“We note that recent outbreaks resulting in lockdowns have again revealed the critical role schools and early learning services play in supporting children and families. We recognise that in all recent lockdowns (except the NT), early learning services were required to remain open as a frontline essential service and that schools in Greater Sydney have been required to return to online learning.
Teachers, educators and education support staff are feeling overwhelming stress and anxiety because of safety concerns and increased workloads to manage impacts of lockdowns and remote learning.
Millions of families and children rely on schools and early learning services each and every day. The fastest way to minimise the impact of any future COVID outbreaks on the community is to ensure that schools and early learning services can remain open with fully vaccinated staff.
Schools and early learning services provide a critical societal function, and ensuring the health and safety of the teachers, educators and support staff is vital to ensuring this work can continue. In addition, ensuring staff are fully vaccinated is also the most effective way to minimise the risk of infection amongst children, especially with new variants emerging.
We call on you to confirm higher priority of access of COVID-19 vaccinations to all teachers, educators and education support staff as frontline workers, following the current priorities of aged care, healthcare, disability care, border and quarantine and other vulnerable worker populations.
Schools and early childhood centres need to be safefor staff required to work on site. All staff should have access to vaccines and be protected from risk of harm as much as possible.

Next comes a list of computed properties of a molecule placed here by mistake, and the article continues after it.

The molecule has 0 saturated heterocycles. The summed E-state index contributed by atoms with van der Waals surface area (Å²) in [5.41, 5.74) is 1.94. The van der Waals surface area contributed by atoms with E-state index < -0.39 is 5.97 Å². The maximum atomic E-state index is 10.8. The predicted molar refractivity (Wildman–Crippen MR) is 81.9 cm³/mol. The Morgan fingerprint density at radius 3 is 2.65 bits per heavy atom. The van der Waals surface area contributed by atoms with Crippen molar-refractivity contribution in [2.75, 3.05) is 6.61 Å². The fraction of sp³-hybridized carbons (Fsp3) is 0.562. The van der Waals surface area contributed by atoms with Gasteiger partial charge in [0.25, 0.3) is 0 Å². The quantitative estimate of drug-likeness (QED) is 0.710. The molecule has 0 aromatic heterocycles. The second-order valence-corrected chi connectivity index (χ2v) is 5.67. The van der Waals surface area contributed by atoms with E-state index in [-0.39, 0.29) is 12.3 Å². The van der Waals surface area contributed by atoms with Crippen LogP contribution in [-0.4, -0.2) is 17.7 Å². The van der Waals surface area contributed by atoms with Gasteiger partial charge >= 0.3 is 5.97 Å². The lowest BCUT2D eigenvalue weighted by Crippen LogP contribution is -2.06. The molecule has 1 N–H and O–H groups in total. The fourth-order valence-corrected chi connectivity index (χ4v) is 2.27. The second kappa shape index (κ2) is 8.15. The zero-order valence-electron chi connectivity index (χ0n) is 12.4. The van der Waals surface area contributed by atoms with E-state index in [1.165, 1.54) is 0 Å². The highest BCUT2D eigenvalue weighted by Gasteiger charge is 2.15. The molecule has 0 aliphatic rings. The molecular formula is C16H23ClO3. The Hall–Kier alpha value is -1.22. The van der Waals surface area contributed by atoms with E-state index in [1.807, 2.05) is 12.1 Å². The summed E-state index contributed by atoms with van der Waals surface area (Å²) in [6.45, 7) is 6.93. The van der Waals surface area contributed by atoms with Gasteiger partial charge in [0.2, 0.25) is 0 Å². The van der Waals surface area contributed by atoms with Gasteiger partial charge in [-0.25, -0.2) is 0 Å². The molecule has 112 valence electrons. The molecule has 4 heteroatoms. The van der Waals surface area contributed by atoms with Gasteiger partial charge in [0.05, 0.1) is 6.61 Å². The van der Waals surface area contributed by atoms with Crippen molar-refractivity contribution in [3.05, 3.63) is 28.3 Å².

Before any schools in Greater Sydney and regional areas impacted by lockdown can be opened for face-to-face teaching, all teachers and support staff in both primary and secondary schools, as well as early childhood settings, must be prioritised for vaccination.
Assessment and reporting for all students, not just those in Year 12, also needs to be part of the planning for the remainder of the year.
Teachers, principals and school staff are all doing their utmost. It is unfair for the NSW Government to make such high-impact decisions without consultation. We call on the government to consult with teachers and their unions about any return to the workplace.”
Solidarity with teachers and support staff
The IEU has received public messages of support from the South Coast Labour Council and the Southern NSW Branch of the Maritime Union of Australia that bolstered IEU members, particularly those in the Illawarra region.
In a media release, the Labour Council stated:
“The South Coast Labour Council, the peak body representing Illawarra and South Coast workers, has voiced strong concerns with NSW Government plans for a return of Year 12 students to school on 16 August. This announcement appears to have been made without any objective health evidence to suggest that the current Delta outbreak in NSW is under control. The announcement, if allowed to proceed, would result in more than 50,000 students and teachers across the Greater Sydney Area returning to school in less than two weeks.
Arthur Rorris, South Coast Labour Council Secretary said, “The first step is for the Premier and her health chief to sit down with the unions representing those workers and reach a consensus on these questions.”
The MUA (Southern NSW Branch) also offered support to IEU members:
“On behalf of members, staff and officials of the MUA Southern NSW Branch, we send our sincere solidarity and unity to teachers and staff at schools across our region and beyond.
The NSW Government decision, regarding Year 12 students returning to school, not only exposes the students to a heightened risk, but also teachers and staff.
We also acknowledge the fine work being done through online learning platforms and in person at schools as they carry out their responsibilities and care for children of their own. Wonderful work by all.
Again, comrades, we thank you, we support you and we stand in solidarity with you all.”